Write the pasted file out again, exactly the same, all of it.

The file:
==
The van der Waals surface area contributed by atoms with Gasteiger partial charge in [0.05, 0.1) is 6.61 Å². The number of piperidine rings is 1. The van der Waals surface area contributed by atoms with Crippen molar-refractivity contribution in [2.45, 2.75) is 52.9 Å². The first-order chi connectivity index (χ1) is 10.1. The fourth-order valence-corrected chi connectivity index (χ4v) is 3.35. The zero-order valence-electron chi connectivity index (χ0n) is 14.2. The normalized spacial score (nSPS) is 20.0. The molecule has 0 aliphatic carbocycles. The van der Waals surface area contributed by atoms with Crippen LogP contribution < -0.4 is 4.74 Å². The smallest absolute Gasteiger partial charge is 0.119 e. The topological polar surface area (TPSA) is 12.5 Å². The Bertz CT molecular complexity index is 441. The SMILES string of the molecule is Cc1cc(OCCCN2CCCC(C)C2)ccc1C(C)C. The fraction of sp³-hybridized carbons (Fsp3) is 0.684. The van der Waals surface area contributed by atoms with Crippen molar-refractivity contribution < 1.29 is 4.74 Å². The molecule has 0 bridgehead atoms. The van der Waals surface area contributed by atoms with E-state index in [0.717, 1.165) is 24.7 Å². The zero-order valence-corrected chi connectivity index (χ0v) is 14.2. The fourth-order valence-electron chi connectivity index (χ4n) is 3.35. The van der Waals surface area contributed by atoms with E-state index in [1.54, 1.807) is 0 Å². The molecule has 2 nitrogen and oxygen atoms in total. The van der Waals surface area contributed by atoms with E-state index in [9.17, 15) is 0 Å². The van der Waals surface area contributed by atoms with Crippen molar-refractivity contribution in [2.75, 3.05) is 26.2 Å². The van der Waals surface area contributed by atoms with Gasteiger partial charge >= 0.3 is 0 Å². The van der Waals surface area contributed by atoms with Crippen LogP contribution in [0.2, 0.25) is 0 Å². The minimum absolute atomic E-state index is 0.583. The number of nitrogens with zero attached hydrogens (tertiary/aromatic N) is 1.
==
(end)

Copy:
The van der Waals surface area contributed by atoms with Gasteiger partial charge in [0.05, 0.1) is 6.61 Å². The number of piperidine rings is 1. The van der Waals surface area contributed by atoms with Crippen molar-refractivity contribution in [2.45, 2.75) is 52.9 Å². The first-order chi connectivity index (χ1) is 10.1. The fourth-order valence-corrected chi connectivity index (χ4v) is 3.35. The zero-order valence-electron chi connectivity index (χ0n) is 14.2. The normalized spacial score (nSPS) is 20.0. The molecule has 0 aliphatic carbocycles. The van der Waals surface area contributed by atoms with Crippen LogP contribution < -0.4 is 4.74 Å². The smallest absolute Gasteiger partial charge is 0.119 e. The topological polar surface area (TPSA) is 12.5 Å². The Bertz CT molecular complexity index is 441. The SMILES string of the molecule is Cc1cc(OCCCN2CCCC(C)C2)ccc1C(C)C. The fraction of sp³-hybridized carbons (Fsp3) is 0.684. The van der Waals surface area contributed by atoms with Crippen molar-refractivity contribution < 1.29 is 4.74 Å². The molecule has 0 bridgehead atoms. The van der Waals surface area contributed by atoms with E-state index in [0.717, 1.165) is 24.7 Å². The zero-order valence-corrected chi connectivity index (χ0v) is 14.2. The fourth-order valence-electron chi connectivity index (χ4n) is 3.35. The van der Waals surface area contributed by atoms with E-state index in [1.54, 1.807) is 0 Å². The molecule has 2 nitrogen and oxygen atoms in total. The van der Waals surface area contributed by atoms with E-state index in [9.17, 15) is 0 Å². The van der Waals surface area contributed by atoms with Crippen molar-refractivity contribution in [2.75, 3.05) is 26.2 Å². The van der Waals surface area contributed by atoms with Gasteiger partial charge >= 0.3 is 0 Å². The van der Waals surface area contributed by atoms with Crippen LogP contribution in [0.2, 0.25) is 0 Å². The minimum absolute atomic E-state index is 0.583. The number of nitrogens with zero attached hydrogens (tertiary/aromatic N) is 1.